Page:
A lateral ankle sprain occurs when the ligaments on the outside of the joint become stretched and injured. Symptoms of this condition include immediate pain, followed by inflammation and bruising. There are three grades of lateral ankle sprain, with grade one sprains being the least severe. Initial treatment focuses on controlling any swelling, which is often achieved through icing and elevating the ankle. When the initial pain and inflammation begins to disappear, a rehabilitation program to increase range of motion and strength is usually required.
A lateral ankle sprain is the most common form of sprain on that part of the body. Medial ligament sprains, which affect the inside of the joint, can occur, but are much less common. Lateral sprains are often the result of the ankle rolling outwards, so that the bottom of the foot faces inwards. This stretches the ligaments on the outer side, resulting in a sprain. Those who take part in fast-paced sports, especially activities which require a lot of turning, are most likely to suffer from this type of injury.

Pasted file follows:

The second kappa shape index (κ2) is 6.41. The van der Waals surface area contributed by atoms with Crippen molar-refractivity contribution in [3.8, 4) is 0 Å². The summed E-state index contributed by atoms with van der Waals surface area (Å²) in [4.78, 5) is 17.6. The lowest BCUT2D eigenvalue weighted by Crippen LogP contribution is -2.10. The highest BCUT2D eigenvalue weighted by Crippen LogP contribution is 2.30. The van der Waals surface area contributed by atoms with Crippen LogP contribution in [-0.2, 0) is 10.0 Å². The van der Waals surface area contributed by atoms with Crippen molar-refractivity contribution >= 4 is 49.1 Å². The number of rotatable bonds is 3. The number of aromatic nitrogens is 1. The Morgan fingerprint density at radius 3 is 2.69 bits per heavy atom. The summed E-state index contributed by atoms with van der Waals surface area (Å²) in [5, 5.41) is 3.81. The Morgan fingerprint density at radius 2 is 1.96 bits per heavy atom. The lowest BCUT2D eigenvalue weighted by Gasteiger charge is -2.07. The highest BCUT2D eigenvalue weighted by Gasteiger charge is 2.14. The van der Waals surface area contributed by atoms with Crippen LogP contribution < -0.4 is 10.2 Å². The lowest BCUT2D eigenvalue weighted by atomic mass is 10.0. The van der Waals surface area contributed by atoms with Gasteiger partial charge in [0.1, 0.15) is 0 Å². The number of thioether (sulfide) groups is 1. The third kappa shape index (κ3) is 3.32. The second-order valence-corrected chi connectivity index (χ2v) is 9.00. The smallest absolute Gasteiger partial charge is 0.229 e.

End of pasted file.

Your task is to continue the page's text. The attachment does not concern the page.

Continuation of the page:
Symptoms of a lateral ankle sprain include pain and swelling. Grade one tears involve minor damage to the ligaments, and usually only cause mild pain. Grade two tears, which are more severe, cause greater pain and some instability in the ankle. Bruising and large amounts of swelling are also common with grade two tears. If a ligament is completely ruptured, known as a grade three sprain, there will be severe pain, followed by a large amount of swelling, instability, and bruising.
Treatment for a lateral ankle sprain depends on the severity of the injury. The process usually begins with the RICE formula, i.e., rest, ice, compression, and elevation; this helps to control swelling and pain. It is important for a person suffering from a lateral ankle sprain to visit a physiotherapist to get a professional assessment; additional treatment may be required in the case of a severe sprain. Ultrasound therapy, for example, is sometimes used to reduce swelling.
Once the initial pain has begun to subside, rehabilitation from a lateral ankle sprain is important. A physiotherapist will often recommend exercises to maintain the joint’s range of motion. Simple techniques, such as moving the ankle in small circles, can be effective. Strengthening the ankle, once the initial period of rest is over, is also essential to avoid recurrence of the injury.